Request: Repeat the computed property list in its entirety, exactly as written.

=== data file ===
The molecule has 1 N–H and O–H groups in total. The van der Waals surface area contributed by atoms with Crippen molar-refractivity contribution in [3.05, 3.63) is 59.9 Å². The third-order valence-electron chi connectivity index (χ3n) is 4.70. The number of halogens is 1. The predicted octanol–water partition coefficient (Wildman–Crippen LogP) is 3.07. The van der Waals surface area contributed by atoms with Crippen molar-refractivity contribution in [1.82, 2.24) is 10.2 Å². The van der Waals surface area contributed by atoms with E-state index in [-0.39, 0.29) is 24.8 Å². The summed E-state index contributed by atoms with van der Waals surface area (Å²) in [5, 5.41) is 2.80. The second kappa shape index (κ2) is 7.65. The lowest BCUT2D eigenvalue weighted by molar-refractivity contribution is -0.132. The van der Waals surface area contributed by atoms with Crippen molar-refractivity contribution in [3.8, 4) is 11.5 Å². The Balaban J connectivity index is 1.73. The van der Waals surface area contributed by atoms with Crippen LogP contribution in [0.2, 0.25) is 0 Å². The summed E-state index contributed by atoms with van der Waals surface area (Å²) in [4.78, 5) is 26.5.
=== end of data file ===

The molecule has 1 N–H and O–H groups in total. The van der Waals surface area contributed by atoms with Crippen molar-refractivity contribution in [3.05, 3.63) is 59.9 Å². The third-order valence-electron chi connectivity index (χ3n) is 4.70. The number of halogens is 1. The predicted octanol–water partition coefficient (Wildman–Crippen LogP) is 3.07. The van der Waals surface area contributed by atoms with Crippen molar-refractivity contribution in [1.82, 2.24) is 10.2 Å². The van der Waals surface area contributed by atoms with E-state index in [-0.39, 0.29) is 24.8 Å². The summed E-state index contributed by atoms with van der Waals surface area (Å²) in [5, 5.41) is 2.80. The second kappa shape index (κ2) is 7.65. The lowest BCUT2D eigenvalue weighted by molar-refractivity contribution is -0.132. The van der Waals surface area contributed by atoms with Crippen molar-refractivity contribution in [3.8, 4) is 11.5 Å². The Balaban J connectivity index is 1.73. The van der Waals surface area contributed by atoms with Crippen LogP contribution in [0.2, 0.25) is 0 Å². The summed E-state index contributed by atoms with van der Waals surface area (Å²) in [4.78, 5) is 26.5.